Under suspicion, continued
by Seth Gitell
Last winter, before the New Hampshire primary, you couldn't step into a diner
or onto a campus without tripping over an operative for Al Gore's campaign --
or sometimes even Gore himself. But that's not the case now, just three months
before the general election.
The Gore campaign doesn't have a state director in New Hampshire, and the
campaign is debating whether it should even try to compete there. In part, the
weak presence in New Hampshire is a result of the Gore campaign's own strategy.
Campaign advisers have targeted 12 to 17 states in the heartland --
Pennsylvania, Illinois, etc. -- that the Democrats must win to secure the
presidency. New Hampshire isn't crucial. Bush's appearance in Maine and New
Hampshire this week shows that the Republicans think they can win this and are
"Al Gore's got a tremendous number of supporters up here. People have been
doing everything on their own, letting the campaign spend dollars in other
states that are a little bit larger," says Ray Buckley, Gore's New Hampshire
political coordinator. Buckley, the vice-chair of the state Democratic Party
and the Democratic whip in New Hampshire's House of Representatives, says he's
too busy to be state director of the campaign.
Some Democrats argue that the Gore campaign shouldn't worry about getting a
team in place given that Jeanne Shaheen, a key Gore ally and high-profile
Democratic governor, is running for office this year. "Who needs a New
Hampshire coordinator when you have Jeanne Shaheen, and she's got a race," says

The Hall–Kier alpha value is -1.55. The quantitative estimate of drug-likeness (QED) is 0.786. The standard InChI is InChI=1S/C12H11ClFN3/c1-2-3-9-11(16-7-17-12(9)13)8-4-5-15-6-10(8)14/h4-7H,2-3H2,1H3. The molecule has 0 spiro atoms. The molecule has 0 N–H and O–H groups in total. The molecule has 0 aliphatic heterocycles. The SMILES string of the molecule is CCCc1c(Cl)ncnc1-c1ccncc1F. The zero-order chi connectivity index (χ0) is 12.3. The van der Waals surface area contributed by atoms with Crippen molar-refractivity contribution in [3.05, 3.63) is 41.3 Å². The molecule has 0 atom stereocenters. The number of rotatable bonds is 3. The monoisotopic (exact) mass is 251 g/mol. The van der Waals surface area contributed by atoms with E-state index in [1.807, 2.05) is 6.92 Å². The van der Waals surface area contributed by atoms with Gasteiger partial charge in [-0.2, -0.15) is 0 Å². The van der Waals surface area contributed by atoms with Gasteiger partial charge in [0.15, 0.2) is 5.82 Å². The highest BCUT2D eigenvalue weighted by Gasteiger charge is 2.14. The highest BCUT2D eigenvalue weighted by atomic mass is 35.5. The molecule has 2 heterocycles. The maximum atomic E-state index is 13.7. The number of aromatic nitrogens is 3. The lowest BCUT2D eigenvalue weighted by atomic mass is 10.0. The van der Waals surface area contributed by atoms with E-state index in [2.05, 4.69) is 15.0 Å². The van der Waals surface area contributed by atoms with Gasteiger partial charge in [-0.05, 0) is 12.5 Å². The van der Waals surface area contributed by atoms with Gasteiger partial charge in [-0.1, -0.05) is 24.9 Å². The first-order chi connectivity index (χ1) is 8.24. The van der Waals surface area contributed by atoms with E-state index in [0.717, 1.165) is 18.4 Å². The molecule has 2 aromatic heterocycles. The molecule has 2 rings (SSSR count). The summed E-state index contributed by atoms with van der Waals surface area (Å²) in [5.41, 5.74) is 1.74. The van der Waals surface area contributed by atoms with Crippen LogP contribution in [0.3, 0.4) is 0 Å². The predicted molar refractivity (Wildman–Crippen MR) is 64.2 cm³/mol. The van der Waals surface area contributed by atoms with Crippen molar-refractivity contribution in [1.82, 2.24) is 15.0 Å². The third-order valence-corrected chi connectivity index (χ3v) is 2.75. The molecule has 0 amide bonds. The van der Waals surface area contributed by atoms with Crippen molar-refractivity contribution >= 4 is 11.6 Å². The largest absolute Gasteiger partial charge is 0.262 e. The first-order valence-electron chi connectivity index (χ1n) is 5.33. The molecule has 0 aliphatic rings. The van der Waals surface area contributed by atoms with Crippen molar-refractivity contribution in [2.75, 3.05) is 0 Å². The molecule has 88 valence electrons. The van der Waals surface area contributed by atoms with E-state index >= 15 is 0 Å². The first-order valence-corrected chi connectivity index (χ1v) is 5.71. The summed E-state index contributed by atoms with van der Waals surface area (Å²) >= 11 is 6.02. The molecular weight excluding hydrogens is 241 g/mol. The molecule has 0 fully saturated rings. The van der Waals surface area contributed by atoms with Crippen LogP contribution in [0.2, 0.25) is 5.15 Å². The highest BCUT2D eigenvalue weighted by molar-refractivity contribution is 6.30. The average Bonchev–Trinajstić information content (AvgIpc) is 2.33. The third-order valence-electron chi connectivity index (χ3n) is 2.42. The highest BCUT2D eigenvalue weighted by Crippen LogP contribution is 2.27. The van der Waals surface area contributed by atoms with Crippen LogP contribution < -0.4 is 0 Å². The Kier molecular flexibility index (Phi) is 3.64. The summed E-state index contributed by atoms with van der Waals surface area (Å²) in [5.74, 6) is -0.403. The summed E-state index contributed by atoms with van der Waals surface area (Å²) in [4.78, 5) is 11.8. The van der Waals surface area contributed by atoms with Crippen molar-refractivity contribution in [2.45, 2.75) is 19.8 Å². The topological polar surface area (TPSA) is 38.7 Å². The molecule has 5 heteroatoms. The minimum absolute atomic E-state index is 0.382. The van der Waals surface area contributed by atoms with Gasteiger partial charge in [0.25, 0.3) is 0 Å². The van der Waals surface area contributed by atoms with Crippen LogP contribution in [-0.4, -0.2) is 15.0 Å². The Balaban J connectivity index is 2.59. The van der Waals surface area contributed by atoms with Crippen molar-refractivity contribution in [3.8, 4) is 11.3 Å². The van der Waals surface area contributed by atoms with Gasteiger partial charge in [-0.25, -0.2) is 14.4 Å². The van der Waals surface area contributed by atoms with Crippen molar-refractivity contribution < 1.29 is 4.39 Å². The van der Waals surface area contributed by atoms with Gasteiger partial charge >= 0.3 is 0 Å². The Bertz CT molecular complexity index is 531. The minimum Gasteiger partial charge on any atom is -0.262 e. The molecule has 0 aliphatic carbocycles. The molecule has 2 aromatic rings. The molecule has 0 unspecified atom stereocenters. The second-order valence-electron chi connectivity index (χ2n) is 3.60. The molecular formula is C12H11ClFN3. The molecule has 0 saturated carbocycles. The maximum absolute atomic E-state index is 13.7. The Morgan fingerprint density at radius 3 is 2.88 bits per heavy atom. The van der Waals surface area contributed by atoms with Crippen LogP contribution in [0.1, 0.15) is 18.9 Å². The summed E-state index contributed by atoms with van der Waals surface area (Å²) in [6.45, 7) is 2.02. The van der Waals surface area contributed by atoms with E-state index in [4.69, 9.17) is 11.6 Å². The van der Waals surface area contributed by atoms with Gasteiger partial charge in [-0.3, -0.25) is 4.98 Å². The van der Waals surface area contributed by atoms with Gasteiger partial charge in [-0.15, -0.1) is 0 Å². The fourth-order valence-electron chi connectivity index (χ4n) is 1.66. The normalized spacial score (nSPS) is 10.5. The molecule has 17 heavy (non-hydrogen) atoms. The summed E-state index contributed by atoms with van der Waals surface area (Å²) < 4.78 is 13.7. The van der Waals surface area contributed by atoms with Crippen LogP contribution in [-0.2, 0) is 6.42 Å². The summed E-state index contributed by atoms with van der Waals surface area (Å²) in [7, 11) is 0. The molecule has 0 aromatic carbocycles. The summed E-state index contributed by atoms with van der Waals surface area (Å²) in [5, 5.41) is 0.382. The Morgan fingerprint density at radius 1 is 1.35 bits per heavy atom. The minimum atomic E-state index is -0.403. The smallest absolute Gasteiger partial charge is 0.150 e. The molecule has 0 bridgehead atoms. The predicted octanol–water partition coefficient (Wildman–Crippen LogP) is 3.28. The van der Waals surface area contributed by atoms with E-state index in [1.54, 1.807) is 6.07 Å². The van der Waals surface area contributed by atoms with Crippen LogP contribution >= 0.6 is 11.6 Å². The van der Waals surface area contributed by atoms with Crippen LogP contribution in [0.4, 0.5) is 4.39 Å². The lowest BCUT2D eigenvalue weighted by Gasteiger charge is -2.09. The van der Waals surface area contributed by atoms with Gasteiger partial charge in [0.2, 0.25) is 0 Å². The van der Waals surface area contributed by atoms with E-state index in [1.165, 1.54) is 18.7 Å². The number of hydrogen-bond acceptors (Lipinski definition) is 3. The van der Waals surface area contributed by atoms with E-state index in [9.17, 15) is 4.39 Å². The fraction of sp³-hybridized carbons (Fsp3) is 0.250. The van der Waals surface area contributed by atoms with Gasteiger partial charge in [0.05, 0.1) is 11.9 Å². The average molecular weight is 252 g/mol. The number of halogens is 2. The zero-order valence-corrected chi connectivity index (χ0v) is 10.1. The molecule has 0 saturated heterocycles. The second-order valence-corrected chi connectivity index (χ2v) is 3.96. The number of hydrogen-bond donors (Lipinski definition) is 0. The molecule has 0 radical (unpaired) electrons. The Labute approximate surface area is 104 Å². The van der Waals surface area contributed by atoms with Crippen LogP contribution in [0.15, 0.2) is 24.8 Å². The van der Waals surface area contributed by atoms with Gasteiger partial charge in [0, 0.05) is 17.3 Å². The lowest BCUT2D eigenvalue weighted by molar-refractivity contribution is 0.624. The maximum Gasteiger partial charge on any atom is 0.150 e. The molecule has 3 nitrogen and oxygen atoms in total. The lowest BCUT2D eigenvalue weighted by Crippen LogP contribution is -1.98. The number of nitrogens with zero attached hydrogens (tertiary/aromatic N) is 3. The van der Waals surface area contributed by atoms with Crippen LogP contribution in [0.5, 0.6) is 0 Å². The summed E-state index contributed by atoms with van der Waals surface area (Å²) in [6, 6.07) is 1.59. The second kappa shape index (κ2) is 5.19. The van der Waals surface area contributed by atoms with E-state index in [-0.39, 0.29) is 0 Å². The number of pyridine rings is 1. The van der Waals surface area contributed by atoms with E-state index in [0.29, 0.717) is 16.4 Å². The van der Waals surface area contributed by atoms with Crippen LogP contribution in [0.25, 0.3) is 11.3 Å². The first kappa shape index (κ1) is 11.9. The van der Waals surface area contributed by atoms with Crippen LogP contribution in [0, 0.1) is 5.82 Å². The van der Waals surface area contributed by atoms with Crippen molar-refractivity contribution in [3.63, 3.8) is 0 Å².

Democratic strategist Mary Anne Marsh. "The fact that people will be coming out
voting for her will be good for Gore. The fact that she's such a Gore supporter
and has a race will ensure that there will be many efforts up there that will
be good for Gore."
Still, it's significant that the Gore people haven't been able to find a young
Democratic operative to take on the job for next to nothing. New Hampshire,
after all, is a breeding ground for some of the most influential political
talent in the country. Former Democratic operatives who cut their teeth in New
Hampshire include the Dewey Square Group's Charles Baker, who ran New Hampshire
for Michael Dukakis in 1988, and Michael Whouley, also of Dewey Square, who is
a top adviser to Gore right now.
"New Hampshire is a primo place," says Buckley. "Once you've got New Hampshire
experience, you're quite the commodity every four years."
The question is whether it's the hot economy or something else that's prompting
political wanna-bes to stay away.
Seth Gitell can be reached at sgitell[a]phx.com.
The Talking Politics archive